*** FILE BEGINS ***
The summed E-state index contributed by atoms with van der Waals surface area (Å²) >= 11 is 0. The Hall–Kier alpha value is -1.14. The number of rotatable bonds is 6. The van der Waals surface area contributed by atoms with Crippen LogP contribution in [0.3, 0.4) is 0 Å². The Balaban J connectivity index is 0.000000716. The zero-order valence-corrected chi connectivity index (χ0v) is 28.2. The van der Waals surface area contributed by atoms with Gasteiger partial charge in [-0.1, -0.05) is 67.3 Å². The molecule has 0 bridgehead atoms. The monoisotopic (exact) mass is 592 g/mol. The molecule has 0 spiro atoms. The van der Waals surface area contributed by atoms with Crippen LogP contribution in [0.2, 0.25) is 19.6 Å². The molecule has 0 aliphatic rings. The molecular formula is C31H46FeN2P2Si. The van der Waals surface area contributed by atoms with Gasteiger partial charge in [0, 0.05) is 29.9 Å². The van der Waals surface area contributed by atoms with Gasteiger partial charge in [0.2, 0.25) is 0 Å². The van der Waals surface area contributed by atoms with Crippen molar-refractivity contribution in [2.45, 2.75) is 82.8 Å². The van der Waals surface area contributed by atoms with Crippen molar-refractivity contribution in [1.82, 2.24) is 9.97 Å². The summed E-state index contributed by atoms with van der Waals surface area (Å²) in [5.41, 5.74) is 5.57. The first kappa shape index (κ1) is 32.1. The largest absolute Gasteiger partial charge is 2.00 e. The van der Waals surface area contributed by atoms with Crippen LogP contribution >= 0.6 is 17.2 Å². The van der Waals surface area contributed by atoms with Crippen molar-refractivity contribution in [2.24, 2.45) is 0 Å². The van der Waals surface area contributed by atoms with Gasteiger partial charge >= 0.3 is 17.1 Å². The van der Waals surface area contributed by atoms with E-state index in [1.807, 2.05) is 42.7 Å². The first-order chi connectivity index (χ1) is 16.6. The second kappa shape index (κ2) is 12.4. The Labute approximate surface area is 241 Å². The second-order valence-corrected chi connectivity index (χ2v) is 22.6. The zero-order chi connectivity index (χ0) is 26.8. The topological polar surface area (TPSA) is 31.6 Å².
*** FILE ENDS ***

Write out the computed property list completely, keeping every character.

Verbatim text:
The summed E-state index contributed by atoms with van der Waals surface area (Å²) >= 11 is 0. The Hall–Kier alpha value is -1.14. The number of rotatable bonds is 6. The van der Waals surface area contributed by atoms with Crippen LogP contribution in [0.3, 0.4) is 0 Å². The Balaban J connectivity index is 0.000000716. The zero-order valence-corrected chi connectivity index (χ0v) is 28.2. The van der Waals surface area contributed by atoms with Gasteiger partial charge in [-0.1, -0.05) is 67.3 Å². The molecule has 0 bridgehead atoms. The monoisotopic (exact) mass is 592 g/mol. The molecule has 0 spiro atoms. The van der Waals surface area contributed by atoms with Crippen LogP contribution in [0.2, 0.25) is 19.6 Å². The molecule has 0 aliphatic rings. The molecular formula is C31H46FeN2P2Si. The van der Waals surface area contributed by atoms with Gasteiger partial charge in [0, 0.05) is 29.9 Å². The van der Waals surface area contributed by atoms with Gasteiger partial charge in [0.2, 0.25) is 0 Å². The van der Waals surface area contributed by atoms with Crippen molar-refractivity contribution in [2.45, 2.75) is 82.8 Å². The van der Waals surface area contributed by atoms with Crippen molar-refractivity contribution in [1.82, 2.24) is 9.97 Å². The summed E-state index contributed by atoms with van der Waals surface area (Å²) in [5.41, 5.74) is 5.57. The first kappa shape index (κ1) is 32.1. The largest absolute Gasteiger partial charge is 2.00 e. The van der Waals surface area contributed by atoms with Crippen LogP contribution >= 0.6 is 17.2 Å². The van der Waals surface area contributed by atoms with Crippen molar-refractivity contribution in [2.24, 2.45) is 0 Å². The van der Waals surface area contributed by atoms with Gasteiger partial charge >= 0.3 is 17.1 Å². The van der Waals surface area contributed by atoms with E-state index in [1.807, 2.05) is 42.7 Å². The first-order chi connectivity index (χ1) is 16.6. The second kappa shape index (κ2) is 12.4. The Labute approximate surface area is 241 Å². The second-order valence-corrected chi connectivity index (χ2v) is 22.6. The zero-order chi connectivity index (χ0) is 26.8. The topological polar surface area (TPSA) is 31.6 Å².